Summary: 16th in a series from Ephesians. How Jesus tears down walls that separate us from God and from others.

It is human nature to build walls. The Chinese built what is known today as the Great Wall of China over a period of over 2,000 years to try to keep out invaders. Beginning in 1961 the East Germans began construction on the Berlin Wall, which was built to keep people from fleeing from East to West Germany. Our country has a wall on our border with Mexico in several places. Even when we build our houses, we build them with walls and then we build another wall around the house for additional privacy and protection.

While we build walls for all kinds of reasons, one thing that all walls have in common is that they cause separation. Sometimes that separation is good and useful, but other times the separation is actually harmful. And in those cases, in order to overcome that harm, those walls have to be torn down.

On June 12, we will be observing the 20th anniversary of Ronald Reagan’s famous speech in front of the Berlin Wall where he uttered these words:

“Mr. Gorbachev, tear down this wall!

A little over two years later, on November 9, 1989, the fall of the Berlin Wall began. By October 1990, not only was the demolition of the wall complete, but the two Germanys that had been separated by the wall became one.

As we continue our study of Ephesians, Paul writes about tearing down some walls. Let’s read our passage together:

For he himself is our peace, who has made the two one and has destroyed the barrier, the dividing wall of hostility, by abolishing in his flesh the law with its commandments and regulations. His purpose was to create in himself one new man out of the two, thus making peace, and in this one body to reconcile both of them to God through the cross, by which he put to death their hostility. He came and preached peace to you who were far away and peace to those who were near. For through him we both have access to the Father by one Spirit.

Ephesians 2:14-18 (NIV)

As we read this passage, it becomes apparent quite quickly that the main theme in these verses is peace. Paul writes that Jesus “is our peace”, He “made peace”, and “He came and preached peace.” Unfortunately, the way most of us view “peace” today is quite different from what the word meant to Paul and his readers. After looking at several dictionaries this week, the most common definition of peace I found was “the absence of war or conflict.”

But the word “peace” in both the Old and New Testaments has a much deeper meaning. The word denotes a sense of well-being or wholeness and often referred to the salvation offered to man by God. The word is used to refer both to the vertical relationship between God and man and the horizontal relationships among men. And as Paul very clearly points out in this passage, there were walls that separated men from God and also walls that separated men from each other. But Jesus is the peace who tears down those walls and makes it possible for us to have real peace in our lives.

Although there is some debate among biblical scholars, I’m convinced that Paul uses the picture of a dividing wall in this passage as a result of his own personal experiences. It is very likely that Paul was writing the letter to the Ephesians from a prison cell in Rome. In Acts 21 we learn that just a short time before that Paul had gone into Jerusalem to deliver the offerings from the Gentile churches to the Jewish Christians there. While in the Temple one day, he was dragged out by an angry mob of Jews who accused him of taking a Gentile into the part of the Temple that was off limits to non-Jews.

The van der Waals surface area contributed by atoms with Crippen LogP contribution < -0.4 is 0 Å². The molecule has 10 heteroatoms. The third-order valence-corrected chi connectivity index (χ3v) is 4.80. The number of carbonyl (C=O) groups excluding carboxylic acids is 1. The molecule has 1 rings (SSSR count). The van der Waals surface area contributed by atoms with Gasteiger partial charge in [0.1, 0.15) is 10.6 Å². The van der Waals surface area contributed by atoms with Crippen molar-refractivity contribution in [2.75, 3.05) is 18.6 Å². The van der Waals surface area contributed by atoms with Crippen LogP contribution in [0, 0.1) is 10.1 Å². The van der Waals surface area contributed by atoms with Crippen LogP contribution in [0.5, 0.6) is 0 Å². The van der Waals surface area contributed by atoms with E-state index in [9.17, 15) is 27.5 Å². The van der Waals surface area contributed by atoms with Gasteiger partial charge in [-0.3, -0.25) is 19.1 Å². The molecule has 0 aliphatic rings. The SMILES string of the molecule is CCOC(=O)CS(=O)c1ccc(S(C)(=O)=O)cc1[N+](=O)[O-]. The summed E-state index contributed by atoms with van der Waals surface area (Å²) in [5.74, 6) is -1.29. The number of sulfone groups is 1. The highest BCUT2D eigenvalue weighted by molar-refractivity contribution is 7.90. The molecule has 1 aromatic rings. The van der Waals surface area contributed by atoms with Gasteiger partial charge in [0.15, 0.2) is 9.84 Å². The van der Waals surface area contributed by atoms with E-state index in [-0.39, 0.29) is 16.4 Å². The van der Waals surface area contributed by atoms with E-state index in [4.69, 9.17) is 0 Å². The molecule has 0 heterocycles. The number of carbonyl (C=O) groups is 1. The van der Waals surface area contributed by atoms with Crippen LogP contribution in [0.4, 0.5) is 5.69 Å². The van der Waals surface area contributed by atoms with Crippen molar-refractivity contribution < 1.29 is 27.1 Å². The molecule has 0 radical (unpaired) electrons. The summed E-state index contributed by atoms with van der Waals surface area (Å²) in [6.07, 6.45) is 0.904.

The Temple of that day, known as Herod’s Temple, had two courts, one intended for the Israelites only, and the other, a large outer court, called "the court of the Gentiles," intended for the use of people of all nations. The Jewish historian Josephus records that these two courts were separated by a low wall, some 4 1/2 feet high, with thirteen openings. Along the top of this dividing wall, at regular intervals, were placed pillars bearing in Greek an inscription to the effect that no stranger was, on the pain of death, to pass from the court of the Gentiles into that of the Jews. In fact, several of these inscriptions have been discovered in the past 150 years. An entire inscription was unearthed in 1871 and is now in a museum in Istanbul. It bears the following inscription in Greek capital letters:

"No stranger is to enter within the balustrade [dividing wall] and embankment around the sanctuary. Whoever is caught will have himself to blame for his death which follows."

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Michael Scotto

commented on Aug 16, 2017

The middle wall spoken of here was erected by God. It was good, holy and necessary. God erected it for a purpose, he took it down for a purpose. It's also presumptive to accuse Paul (or any of the chosen Apostles of God) of some form of racism. The law was specific concerning Gentile nations. The Lord Himself called the Canaanite woman of Matthew 15 a "dog." Was he harboring racist tendencies? He proclaimed that he was "sent to none but to the lost sheep of the house of Israel." When he sent out his disciples, for forbade them from preaching the Kingdom to Gentiles. It was God's wall. Thank him for it. It helped preserve a nation by which we got our Savior. God took it down to reveal something that had never been known to the prophets (Eph 3), the one, new man, a special Body hidden from before the foundation of the world; created for this present age. He is not done with Israel and the wall will go up again. Anyone suggesting the middle wall is evil is guilty of bad exegesis at best, blasphemy at worst.

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